When it comes to Republicans, we are in a lot of conversations with Republicans.  We are very excited about the support we are getting from Republicans.  I predict we will have Republican votes on this.  There are people you will expect and people that will surprise you.  This will be a bipartisan success.

Stevens: If we are getting into April or May, and the whips (head counters) are finding there just aren’t enough votes for this to pass, are we going to still press for a vote on it?

Carlbom: We will have a vote. We will prep for a vote but it’s my belief we will have enough votes for this to pass.  We are going to get a vote on this.

Stevens: If we are not able to get this passed, would you be willing to accept something as a compromise position?

Carlbom: No.

Stevens: So, it’s pretty much all or nothing at this point?

Carlbom: Yeah, I’m not going to accept or even entertain on behalf of the community the idea we would officially designate ourselves as second-class citizens.  Right now, we are treated as second-class citizens because we are prevented from having the freedom to marry. Any kind of compromise outside of marriage, I believe would be officially establishing GLBT people as second-class citizens.  I don’t need separate but equal.  I want marriage.  This is very hard for me.  I know couples who’ve been together for forty years and more and desperately want recognition.  I don’t believe compromise is good for our community and it’s not something I’m willing to entertain.

Stevens: What can the GLBT community and our allies do to prepare for the proposed bill?

Carlbom: There are three things we can do.

  1. Encourage readers to contact their legislators or the governor which you already do in each of your articles and I deeply appreciate.  People need to hear from them.  If your readers live in south Minneapolis contact them and encourage them to be champions on these issues.  If they live in a suburban or rural area, they need to call and encourage their legislator to take this issue up without any delay in 2013.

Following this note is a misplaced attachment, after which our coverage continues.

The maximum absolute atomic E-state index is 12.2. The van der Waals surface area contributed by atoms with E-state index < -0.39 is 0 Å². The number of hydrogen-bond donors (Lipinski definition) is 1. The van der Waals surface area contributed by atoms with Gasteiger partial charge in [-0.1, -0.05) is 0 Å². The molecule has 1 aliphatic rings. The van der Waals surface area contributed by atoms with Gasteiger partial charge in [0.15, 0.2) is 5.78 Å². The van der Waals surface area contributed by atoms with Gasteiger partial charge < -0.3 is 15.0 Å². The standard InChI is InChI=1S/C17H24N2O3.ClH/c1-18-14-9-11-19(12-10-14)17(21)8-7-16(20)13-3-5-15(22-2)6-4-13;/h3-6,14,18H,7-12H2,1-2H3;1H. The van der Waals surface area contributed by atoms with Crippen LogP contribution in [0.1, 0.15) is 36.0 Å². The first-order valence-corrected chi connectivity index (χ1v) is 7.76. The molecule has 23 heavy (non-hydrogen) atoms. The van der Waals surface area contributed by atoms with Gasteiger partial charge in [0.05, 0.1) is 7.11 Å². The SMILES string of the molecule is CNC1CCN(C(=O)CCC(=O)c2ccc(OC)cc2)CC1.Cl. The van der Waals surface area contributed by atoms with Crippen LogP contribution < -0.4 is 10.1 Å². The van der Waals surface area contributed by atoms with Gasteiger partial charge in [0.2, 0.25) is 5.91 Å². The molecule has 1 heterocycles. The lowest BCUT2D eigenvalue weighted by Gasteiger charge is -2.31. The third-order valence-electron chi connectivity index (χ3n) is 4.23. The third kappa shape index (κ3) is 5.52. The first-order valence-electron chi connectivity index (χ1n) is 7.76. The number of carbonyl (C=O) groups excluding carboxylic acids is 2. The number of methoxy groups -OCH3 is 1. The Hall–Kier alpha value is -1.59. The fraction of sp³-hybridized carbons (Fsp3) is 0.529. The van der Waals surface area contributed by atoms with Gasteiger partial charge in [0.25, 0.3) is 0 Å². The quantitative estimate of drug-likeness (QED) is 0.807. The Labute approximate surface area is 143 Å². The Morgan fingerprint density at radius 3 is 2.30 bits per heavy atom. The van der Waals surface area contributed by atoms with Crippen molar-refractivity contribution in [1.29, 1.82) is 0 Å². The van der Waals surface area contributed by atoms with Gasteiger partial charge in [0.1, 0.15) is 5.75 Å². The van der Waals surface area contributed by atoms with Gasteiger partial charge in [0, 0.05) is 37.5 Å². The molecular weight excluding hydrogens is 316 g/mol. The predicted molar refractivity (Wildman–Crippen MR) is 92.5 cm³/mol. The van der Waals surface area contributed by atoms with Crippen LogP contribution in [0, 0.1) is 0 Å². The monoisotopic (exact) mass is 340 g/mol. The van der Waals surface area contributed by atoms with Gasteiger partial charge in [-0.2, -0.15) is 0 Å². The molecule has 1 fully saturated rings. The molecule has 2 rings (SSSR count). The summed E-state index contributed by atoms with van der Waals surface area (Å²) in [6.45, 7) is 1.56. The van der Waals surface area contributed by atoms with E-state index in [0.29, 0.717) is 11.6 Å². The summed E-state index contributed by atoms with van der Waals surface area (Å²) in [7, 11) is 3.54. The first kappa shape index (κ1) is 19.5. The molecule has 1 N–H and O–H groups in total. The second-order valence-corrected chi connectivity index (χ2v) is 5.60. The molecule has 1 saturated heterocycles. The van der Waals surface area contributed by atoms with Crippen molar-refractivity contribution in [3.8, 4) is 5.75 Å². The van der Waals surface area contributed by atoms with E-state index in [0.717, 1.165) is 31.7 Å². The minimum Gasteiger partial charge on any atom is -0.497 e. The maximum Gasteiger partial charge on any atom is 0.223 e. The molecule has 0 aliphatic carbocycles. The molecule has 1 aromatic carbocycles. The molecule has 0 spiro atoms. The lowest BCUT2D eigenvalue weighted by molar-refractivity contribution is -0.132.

2. We need readers to come to the Freedom to Marry Day at the capitol because that’s where the conversation with the legislature gets underway.  That’s where we are sparking the conversations.  It will be a very exciting event and we want people to be there.  In addition, we need volunteers.  If they haven’t, we need them.  If they volunteered last year, we need them to come back.
  3. March 15 through 17, we are having One Day United.  Last year we had over a hundred house parties.  We need people to host house parties because it gives us an opportunity to talk with all their friends and family on how to have the best and most effective conversation with their legislators.  Time is short and we need people engaged immediately.[End Interview]

Carlbom and the Minnesotans United for All Families’ strategy is thoughtful and organized.  Given enough support on the ground, this will be an engaged fight.  However, I have three questions about Carlbom’s strategy.  First, legislative leadership has moved slowly since the election.  Can we rely on them to extensively push this issue to the forefront? Second, Carlbom hopes rural voters have the right mix of caring and not caring about the issue to allow legislators to vote for same-sex marriage.  Will that be enough?   Finally, while Carlbom doesn’t want to compromise, he’s not the only person who has a stake in this fight.  Is saying we are “second-class citizens” an empowering way forward?  I’m not a second-class citizen.  I have my vote, my voice, and my viewpoint to affect the world around me.  If same-sex marriage legislation doesn’t pass, should we settle for nothing?  As Carlbom said, “As a journalist, as a voice in the community, you need to do your part which is to press forward and press these questions.”  I will continue to do so and so should you.


Contact Your Politicians
Governor Mark Dayton
Phone: (651) 201-3400
Email: http://mn.gov/governor/contact-us/form/ (Web Contact Form)

Senator Tom Bakk
Phone: (651) 296-8881
Email: [email protected]

Representative Paul Thissen
Phone: (651) 296-5375
Email: [email protected]

Representative Erin Murphy
Phone: (651) 296-5496
Email:  [email protected]

See also:
“The DFL’s Big Gay Farce” from Issue 457, November 29, 2012
“Three of Four Top Elected Minnesota Politicians Comment on the Marriage Debate” from Issue 458, December 13, 2012
“‘Earnest Money:’ Repeal DOMA Now” from Issue 458, December 13, 2012
“Why We Can’t Wait” an Interview with Sen. John Marty from Issue 460, January 10, 2013
Waiting for Superman” from Issue 460, January 10, 2013
“Don’t Skip Dessert” an Interview with Rep. Ryan Winkler from Issue 461, January 24, 2013
“What’s In A Name?” A Case for Civil Unions from Issue 461, January 24, 2013
Outreach: Conversation with Rep. Andrea Kieffer (R)” from Issue 462, February 7, 2013
Carrie Chapman Catt’s Winning Plan” from Issue 462, February 7, 2013